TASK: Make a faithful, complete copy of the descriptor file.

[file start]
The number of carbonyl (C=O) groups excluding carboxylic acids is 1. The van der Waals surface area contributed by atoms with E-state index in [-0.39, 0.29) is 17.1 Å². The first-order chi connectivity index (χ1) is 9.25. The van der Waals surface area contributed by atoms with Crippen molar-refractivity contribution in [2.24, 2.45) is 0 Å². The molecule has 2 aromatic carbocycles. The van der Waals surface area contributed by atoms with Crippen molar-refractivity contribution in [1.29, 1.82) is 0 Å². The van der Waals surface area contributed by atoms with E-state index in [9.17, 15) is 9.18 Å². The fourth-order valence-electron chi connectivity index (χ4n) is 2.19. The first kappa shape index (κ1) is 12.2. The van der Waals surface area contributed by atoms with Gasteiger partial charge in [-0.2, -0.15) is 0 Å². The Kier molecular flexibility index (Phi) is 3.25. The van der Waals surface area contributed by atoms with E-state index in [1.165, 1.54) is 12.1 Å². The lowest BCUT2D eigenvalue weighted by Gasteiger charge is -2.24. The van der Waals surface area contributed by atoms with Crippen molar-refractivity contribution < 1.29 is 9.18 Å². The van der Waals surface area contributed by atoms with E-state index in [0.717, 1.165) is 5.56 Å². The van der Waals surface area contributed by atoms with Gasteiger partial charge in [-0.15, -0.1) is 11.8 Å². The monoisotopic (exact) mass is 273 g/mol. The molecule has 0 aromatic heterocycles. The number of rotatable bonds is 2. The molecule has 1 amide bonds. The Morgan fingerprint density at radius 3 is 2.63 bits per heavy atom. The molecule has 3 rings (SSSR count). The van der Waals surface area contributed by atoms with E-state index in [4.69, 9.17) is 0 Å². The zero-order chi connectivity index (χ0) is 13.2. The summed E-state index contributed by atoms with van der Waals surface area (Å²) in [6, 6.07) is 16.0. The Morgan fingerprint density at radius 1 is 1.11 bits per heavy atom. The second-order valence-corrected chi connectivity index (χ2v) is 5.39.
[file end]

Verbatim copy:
The number of carbonyl (C=O) groups excluding carboxylic acids is 1. The van der Waals surface area contributed by atoms with E-state index in [-0.39, 0.29) is 17.1 Å². The first-order chi connectivity index (χ1) is 9.25. The van der Waals surface area contributed by atoms with Crippen molar-refractivity contribution in [2.24, 2.45) is 0 Å². The molecule has 2 aromatic carbocycles. The van der Waals surface area contributed by atoms with Crippen molar-refractivity contribution in [1.29, 1.82) is 0 Å². The van der Waals surface area contributed by atoms with E-state index in [9.17, 15) is 9.18 Å². The fourth-order valence-electron chi connectivity index (χ4n) is 2.19. The first kappa shape index (κ1) is 12.2. The van der Waals surface area contributed by atoms with Gasteiger partial charge in [-0.2, -0.15) is 0 Å². The Kier molecular flexibility index (Phi) is 3.25. The van der Waals surface area contributed by atoms with E-state index in [1.165, 1.54) is 12.1 Å². The lowest BCUT2D eigenvalue weighted by Gasteiger charge is -2.24. The van der Waals surface area contributed by atoms with Crippen molar-refractivity contribution < 1.29 is 9.18 Å². The van der Waals surface area contributed by atoms with E-state index in [0.717, 1.165) is 5.56 Å². The van der Waals surface area contributed by atoms with Gasteiger partial charge in [-0.15, -0.1) is 11.8 Å². The monoisotopic (exact) mass is 273 g/mol. The molecule has 0 aromatic heterocycles. The number of rotatable bonds is 2. The molecule has 1 amide bonds. The Morgan fingerprint density at radius 3 is 2.63 bits per heavy atom. The molecule has 3 rings (SSSR count). The van der Waals surface area contributed by atoms with E-state index in [4.69, 9.17) is 0 Å². The zero-order chi connectivity index (χ0) is 13.2. The summed E-state index contributed by atoms with van der Waals surface area (Å²) in [6, 6.07) is 16.0. The Morgan fingerprint density at radius 1 is 1.11 bits per heavy atom. The second-order valence-corrected chi connectivity index (χ2v) is 5.39.